By Wendy Langhans
Some people collect coins or stamps, my mother collected empty Maxwell House Instant Coffee jars. These were just the right size for a family-size meal of vegetable stew, part of her summertime ritual of “putting food by” for the winter.
It began with a quick visit to her favorite farmer’s roadside stand. She came home laden with boxes of cabbages, potatoes, celery, onions and carrots. The next morning, before it got too hot, she chopped, sliced and diced the vegetables, simmering them in large pots. After the right amount of cooking time, she ladled the vegetable stew into her empty coffee jars. Later, when the jars cooled, she carefully stacked them side by side in the basement freezer.
But humans are not the only animal that “puts food by” for the winter. Many mammals and some birds and insects also store food for later consumption. Animal behaviorists refer to this behavior as “hoarding or caching”. They have identified two main types: larder-hoarding and scatter-hoarding.
Larder-hoarding occurs when the food is stored on one location; this is the animal equivalent of “putting all your eggs in one basket” (or one basement freezer). When a honey bee stores pollen and honey it’s hive, this is an example larder-hoarding. Another example are granary trees, created by Acorn woodpeckers who drill holes in dead trees which they later fill with acorns.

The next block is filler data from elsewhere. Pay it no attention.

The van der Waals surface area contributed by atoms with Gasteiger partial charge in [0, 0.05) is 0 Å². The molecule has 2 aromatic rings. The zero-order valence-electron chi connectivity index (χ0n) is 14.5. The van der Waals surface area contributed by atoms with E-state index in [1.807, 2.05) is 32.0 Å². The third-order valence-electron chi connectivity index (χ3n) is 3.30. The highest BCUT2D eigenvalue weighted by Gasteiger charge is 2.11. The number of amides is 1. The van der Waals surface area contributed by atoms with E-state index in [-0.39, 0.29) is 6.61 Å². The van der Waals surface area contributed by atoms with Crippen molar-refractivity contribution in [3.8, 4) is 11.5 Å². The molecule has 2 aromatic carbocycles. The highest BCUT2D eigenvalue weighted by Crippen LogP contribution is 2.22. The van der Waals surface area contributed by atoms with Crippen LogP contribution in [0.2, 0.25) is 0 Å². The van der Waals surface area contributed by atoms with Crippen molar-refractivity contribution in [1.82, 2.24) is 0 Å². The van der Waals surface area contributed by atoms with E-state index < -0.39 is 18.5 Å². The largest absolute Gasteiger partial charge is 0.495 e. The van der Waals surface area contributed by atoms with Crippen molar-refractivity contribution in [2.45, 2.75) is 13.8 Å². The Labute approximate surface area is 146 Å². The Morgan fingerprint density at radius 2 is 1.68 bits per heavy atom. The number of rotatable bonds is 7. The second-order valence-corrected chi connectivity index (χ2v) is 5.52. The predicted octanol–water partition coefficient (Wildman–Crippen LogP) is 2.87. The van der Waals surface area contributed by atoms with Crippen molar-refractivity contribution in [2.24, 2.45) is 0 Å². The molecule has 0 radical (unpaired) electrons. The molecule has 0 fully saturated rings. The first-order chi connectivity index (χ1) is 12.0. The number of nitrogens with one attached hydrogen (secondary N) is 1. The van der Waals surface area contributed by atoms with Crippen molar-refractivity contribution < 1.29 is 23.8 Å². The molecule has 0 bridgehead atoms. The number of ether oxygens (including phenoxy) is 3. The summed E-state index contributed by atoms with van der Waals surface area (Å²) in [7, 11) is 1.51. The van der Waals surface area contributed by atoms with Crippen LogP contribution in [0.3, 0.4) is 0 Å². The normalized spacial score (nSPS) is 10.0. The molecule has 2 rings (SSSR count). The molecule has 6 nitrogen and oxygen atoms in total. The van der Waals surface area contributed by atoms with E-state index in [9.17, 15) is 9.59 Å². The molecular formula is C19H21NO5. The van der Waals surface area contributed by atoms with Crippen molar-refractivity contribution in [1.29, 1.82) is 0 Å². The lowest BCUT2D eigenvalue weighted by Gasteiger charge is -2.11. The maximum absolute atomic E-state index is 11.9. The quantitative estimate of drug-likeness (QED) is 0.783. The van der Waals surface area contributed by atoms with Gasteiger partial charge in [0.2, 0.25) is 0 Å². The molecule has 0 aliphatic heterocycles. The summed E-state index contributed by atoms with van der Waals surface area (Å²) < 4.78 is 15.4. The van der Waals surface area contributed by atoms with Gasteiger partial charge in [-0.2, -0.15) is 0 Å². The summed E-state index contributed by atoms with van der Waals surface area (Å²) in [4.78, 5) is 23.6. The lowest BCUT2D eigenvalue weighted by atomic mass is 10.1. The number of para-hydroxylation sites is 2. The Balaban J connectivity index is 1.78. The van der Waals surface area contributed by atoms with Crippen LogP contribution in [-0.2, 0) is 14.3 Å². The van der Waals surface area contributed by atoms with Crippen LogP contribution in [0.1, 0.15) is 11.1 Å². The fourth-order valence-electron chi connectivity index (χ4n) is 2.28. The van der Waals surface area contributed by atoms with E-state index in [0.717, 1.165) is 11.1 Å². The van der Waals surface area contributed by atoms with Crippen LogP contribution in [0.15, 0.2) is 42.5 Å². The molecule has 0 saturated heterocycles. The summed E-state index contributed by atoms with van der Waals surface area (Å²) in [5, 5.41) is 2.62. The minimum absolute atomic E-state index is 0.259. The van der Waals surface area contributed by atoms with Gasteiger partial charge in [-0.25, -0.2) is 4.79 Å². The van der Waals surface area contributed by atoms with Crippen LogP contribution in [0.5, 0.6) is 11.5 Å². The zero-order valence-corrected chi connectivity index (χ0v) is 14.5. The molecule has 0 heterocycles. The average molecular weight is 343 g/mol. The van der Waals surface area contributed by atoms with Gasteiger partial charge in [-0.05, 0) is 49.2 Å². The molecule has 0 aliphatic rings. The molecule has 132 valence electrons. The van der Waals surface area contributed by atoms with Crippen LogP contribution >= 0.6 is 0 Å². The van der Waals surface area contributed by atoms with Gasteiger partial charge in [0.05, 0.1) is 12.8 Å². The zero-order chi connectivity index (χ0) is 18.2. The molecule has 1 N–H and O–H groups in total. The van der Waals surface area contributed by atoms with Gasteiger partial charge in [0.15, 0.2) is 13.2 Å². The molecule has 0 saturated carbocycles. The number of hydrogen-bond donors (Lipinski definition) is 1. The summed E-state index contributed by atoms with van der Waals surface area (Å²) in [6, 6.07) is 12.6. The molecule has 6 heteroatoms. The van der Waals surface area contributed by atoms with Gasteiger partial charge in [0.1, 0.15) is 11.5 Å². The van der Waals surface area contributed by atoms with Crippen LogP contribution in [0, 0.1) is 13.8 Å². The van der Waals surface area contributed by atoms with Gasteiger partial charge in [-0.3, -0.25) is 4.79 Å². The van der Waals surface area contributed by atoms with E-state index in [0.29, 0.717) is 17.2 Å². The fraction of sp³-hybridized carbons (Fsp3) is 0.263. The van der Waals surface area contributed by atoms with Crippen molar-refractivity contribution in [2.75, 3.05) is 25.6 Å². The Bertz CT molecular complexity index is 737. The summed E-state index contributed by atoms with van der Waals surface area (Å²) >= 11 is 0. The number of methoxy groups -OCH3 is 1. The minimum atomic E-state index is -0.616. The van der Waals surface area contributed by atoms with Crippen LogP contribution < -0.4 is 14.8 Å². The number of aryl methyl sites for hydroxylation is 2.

A granary tree is an example of a larder-hoard.
Scatter-hoarding occurs when the food is stored in many diverse site throughout the animal’s home territory. Grey squirrels, for example, bury their nuts and seeds in many different locations. And in the Sierra Nevada mountains, Stellar Jay’s also cache pine seeds in the ground or in trees.
A Stellar Jay is a scatter-hoarder.
There are advantages and disadvantages to each type of hoarding. Larder-hoards must be defended against theft; scatter-hoards not as much. But the scatter-hoarders have a problem the larder-hoarders do not – to remember exactly where those many caches were located.
My mother’s freezer full of vegetable stew was an example of a larder-hoard. At least every other week during the winter, she would take a jar of vegetable stew out of the freezer, thaw it, add a piece of meat and cook it up in the pressure cooker. That stew, along with freshly baked bread, made a tasty dinner for our family.
But her daughter, who forgot to buy milk yesterday, sometimes has to rely on scatter-hoards – like an early morning trip to the local grocery store.
Upcoming Outdoor Events:
Saturday, December 19, 8-10 a.m. Bird Walk at Towsley Canyon. It takes some unique birds to stick around in our winters. Meet at the front entrance to the park. Beginners are welcome. For map, click here.
Sunday, December 27, 1-3 p.m. Take a look at Mentryville’s Past. Come share a bit of California history with your out-of-town guests as we explore historic Mentryville. Meet at the first parking lot after the entrance to Pico Canyon. For a map, click here.
You can listen to stories like this every Friday morning at 7:10 a.m. on “The Hike Report”, brought to you by your hometown radio station KHTS (AM1220) and by the Mountains Recreation and Conservation Authority.